Mortgage Rates Rapidly Rising On Jobs Data; More Risk Ahead For Friday

Posted: December 2, 2010 in Jobs
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Non-Farm Payrolls Nov 2008-Oct 2010Mortgage rates are rising, up nearly 1 percent since mid-October. Tomorrow, rates could rise again.

The Bureau of Labor Statistics releases the November jobs report at 8:30 A.M. ET Friday. With a stronger-than-expected reading, mortgage rates should continue their climb, harming home affordability across Arizona and nationwide.

And already, Wall Street is bracing for big results.  Here’s why.

Wednesday, payroll processor ADP said that 98,000 private-sector jobs were created in November. The figure was a complete blowout reading as compared to analyst estimates, which had the results in the 50,000 range. But that wasn’t all. ADP re-measured and re-reported October’s gains, too. It found that 84,000 jobs were created — not the 43,000 on its original report from 30 days ago.

If jobs growth is the keystone to economic recovery, the ADP report suggests that recovery is already underway.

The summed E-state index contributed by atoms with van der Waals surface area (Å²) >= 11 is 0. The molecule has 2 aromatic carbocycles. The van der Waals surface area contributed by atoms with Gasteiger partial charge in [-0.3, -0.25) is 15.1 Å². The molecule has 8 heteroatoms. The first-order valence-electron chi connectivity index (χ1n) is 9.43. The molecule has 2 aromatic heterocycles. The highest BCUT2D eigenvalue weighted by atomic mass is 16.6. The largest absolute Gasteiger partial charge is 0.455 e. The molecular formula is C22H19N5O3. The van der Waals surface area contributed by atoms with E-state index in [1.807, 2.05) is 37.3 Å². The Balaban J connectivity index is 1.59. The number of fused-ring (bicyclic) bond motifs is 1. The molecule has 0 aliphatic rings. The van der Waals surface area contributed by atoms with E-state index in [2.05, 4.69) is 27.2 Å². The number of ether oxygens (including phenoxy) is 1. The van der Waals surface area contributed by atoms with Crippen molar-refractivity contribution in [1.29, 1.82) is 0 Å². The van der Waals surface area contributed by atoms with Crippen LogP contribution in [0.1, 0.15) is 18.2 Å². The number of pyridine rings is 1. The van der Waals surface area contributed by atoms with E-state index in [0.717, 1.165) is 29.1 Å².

It’s bad news for rate shoppers. A faltering economy helped keep mortgage rates low. A recovering one should make rates rise. And, that’s exactly what happened Wednesday.

In response to the ADP report, conforming mortgage rates posted their third-worst day of the year. Rates climbed as much as 0.375 percent throughout the day as lenders scrambled to keep up with a deteriorating market.

At some banks, rates changed 4 times between the market’s open and close.

Tomorrow, analysts expect the government to report 146,000 jobs created in November. Mortgage markets and home affordability have a lot riding on the actual results. A lower-than-expected reading should lead mortgage rates lower. Anything else and mortgage rates should rise. Likely by a lot.

Therefore, if you’re shopping for a mortgage right now, or floating a loan that’s in-process, think about your personal risk tolerance and whether you want to gamble against rates moving higher. Once Friday morning’s report is released, it may be too late to lock something lower.

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